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Trim base of stems. Use a pairing knife to peel the stringy, tough skin off of each stem, just as you would for broccoli spears. This will help the stalks cook as quickly as the florets tend to do when placed in a pot of boiling water.

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Next, take a stack of 3 or 4 trimmed rapini stems and chop them into 2-inch segments as shown in the picture below. Continue in this way until all the stems are chopped. If peeling the thin stems is going to be a deal breaker for making this dish, leave the skin on and cut the stems into smaller pieces so they will cook faster when blanched in the pot of boiling water.

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Instructions: 
To cook the rapini and pasta: Bring a pot of water with ½ tablespoon of salt to a boil. We’ll use the same pot of water to cook both the rapini and the pasta.

While waiting for the water to come to a boil, warm olive oil in a large six-quart heavy bottomed sauté pan over medium-low heat. Add onions and garlic and sauté gently for about 4-5 minutes. Do not allow garlic to brown as browning will cause it to become bitter. Watch carefully and stir frequently. Stir in red pepper flakes and ½ teaspoon of salt. Set aside.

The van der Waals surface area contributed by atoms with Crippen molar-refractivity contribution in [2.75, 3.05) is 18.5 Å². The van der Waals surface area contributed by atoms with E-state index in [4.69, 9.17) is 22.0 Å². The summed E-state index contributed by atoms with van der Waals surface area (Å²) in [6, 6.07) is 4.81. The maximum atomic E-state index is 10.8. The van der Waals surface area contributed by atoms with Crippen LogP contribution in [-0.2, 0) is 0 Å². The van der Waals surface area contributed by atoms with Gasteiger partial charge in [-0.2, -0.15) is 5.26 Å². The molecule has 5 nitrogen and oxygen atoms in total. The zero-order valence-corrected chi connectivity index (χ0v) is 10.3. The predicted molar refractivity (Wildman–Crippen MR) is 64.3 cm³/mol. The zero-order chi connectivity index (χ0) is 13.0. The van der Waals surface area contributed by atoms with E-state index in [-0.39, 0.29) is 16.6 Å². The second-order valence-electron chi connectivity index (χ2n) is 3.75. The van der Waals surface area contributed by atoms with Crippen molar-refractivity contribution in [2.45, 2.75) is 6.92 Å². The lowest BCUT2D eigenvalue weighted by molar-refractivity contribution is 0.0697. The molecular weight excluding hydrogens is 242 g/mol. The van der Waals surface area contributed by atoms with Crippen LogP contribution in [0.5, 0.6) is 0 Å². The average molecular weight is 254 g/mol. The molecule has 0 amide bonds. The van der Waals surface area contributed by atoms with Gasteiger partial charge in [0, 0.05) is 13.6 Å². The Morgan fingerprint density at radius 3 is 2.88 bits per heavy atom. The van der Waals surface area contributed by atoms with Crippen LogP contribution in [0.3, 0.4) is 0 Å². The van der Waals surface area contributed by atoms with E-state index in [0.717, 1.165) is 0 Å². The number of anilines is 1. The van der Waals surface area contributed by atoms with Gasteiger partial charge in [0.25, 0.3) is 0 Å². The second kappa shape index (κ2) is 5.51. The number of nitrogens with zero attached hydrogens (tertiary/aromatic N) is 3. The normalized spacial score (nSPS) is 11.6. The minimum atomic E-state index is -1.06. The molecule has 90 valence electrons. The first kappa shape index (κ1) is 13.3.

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When the water in the pot comes to a boil, blanch the rapini. To do this, add the rapini and stir. The pile of leaves will quickly collapse into the water as you stir them down.

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As soon as the water returns to a boil, set a timer for one minute and allow the rapini to simmer. After one minute, use a serrated spoon to immediately remove the leaves from the hot water and place in a small bowl. This is called blanching. You do not want to overcook the leaves and florets. We are trying to keep the florets intact and the leaves bright green. Also, save the pot of water to use to cook the fettuccini.

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Use tongs to lift the rapini out of the small amount of water that has collected in the bottom of the bowl, and add it to the onions and garlic in the sauté pan. Cook over low heat, stirring gently, for about one minute, to meld the flavors of the vegetables.